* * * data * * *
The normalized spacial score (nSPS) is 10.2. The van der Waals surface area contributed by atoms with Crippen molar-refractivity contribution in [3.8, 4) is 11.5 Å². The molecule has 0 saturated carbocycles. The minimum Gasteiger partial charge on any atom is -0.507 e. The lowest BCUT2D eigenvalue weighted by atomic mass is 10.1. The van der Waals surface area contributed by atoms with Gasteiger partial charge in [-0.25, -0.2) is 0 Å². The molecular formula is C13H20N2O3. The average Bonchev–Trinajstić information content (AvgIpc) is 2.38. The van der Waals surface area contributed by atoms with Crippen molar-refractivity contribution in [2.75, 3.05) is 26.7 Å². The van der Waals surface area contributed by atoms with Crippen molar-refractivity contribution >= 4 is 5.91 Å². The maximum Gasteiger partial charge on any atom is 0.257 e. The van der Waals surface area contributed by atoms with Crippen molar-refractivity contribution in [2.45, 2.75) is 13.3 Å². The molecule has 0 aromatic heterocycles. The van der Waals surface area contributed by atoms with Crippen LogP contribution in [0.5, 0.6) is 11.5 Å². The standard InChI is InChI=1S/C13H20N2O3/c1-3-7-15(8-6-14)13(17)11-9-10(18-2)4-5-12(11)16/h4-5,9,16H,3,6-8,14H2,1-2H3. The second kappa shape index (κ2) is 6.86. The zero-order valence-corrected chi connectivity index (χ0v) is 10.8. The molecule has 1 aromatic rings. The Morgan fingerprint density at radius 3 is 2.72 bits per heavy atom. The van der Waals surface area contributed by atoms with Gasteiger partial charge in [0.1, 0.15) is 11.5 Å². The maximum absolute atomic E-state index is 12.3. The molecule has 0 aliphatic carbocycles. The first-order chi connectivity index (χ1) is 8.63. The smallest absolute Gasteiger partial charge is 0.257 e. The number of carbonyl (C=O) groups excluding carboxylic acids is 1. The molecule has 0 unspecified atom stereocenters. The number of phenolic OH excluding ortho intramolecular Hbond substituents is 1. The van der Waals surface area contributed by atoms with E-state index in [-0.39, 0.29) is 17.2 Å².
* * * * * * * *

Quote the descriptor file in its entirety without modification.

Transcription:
The normalized spacial score (nSPS) is 10.2. The van der Waals surface area contributed by atoms with Crippen molar-refractivity contribution in [3.8, 4) is 11.5 Å². The molecule has 0 saturated carbocycles. The minimum Gasteiger partial charge on any atom is -0.507 e. The lowest BCUT2D eigenvalue weighted by atomic mass is 10.1. The van der Waals surface area contributed by atoms with Gasteiger partial charge in [-0.25, -0.2) is 0 Å². The molecular formula is C13H20N2O3. The average Bonchev–Trinajstić information content (AvgIpc) is 2.38. The van der Waals surface area contributed by atoms with Crippen molar-refractivity contribution in [2.75, 3.05) is 26.7 Å². The van der Waals surface area contributed by atoms with Crippen molar-refractivity contribution >= 4 is 5.91 Å². The maximum Gasteiger partial charge on any atom is 0.257 e. The van der Waals surface area contributed by atoms with Crippen molar-refractivity contribution in [2.45, 2.75) is 13.3 Å². The molecule has 0 aromatic heterocycles. The van der Waals surface area contributed by atoms with Crippen LogP contribution in [0.5, 0.6) is 11.5 Å². The standard InChI is InChI=1S/C13H20N2O3/c1-3-7-15(8-6-14)13(17)11-9-10(18-2)4-5-12(11)16/h4-5,9,16H,3,6-8,14H2,1-2H3. The second kappa shape index (κ2) is 6.86. The zero-order valence-corrected chi connectivity index (χ0v) is 10.8. The molecule has 1 aromatic rings. The Morgan fingerprint density at radius 3 is 2.72 bits per heavy atom. The van der Waals surface area contributed by atoms with Gasteiger partial charge in [0.1, 0.15) is 11.5 Å². The maximum absolute atomic E-state index is 12.3. The molecule has 0 aliphatic carbocycles. The first-order chi connectivity index (χ1) is 8.63. The smallest absolute Gasteiger partial charge is 0.257 e. The number of carbonyl (C=O) groups excluding carboxylic acids is 1. The molecule has 0 unspecified atom stereocenters. The number of phenolic OH excluding ortho intramolecular Hbond substituents is 1. The van der Waals surface area contributed by atoms with E-state index in [-0.39, 0.29) is 17.2 Å².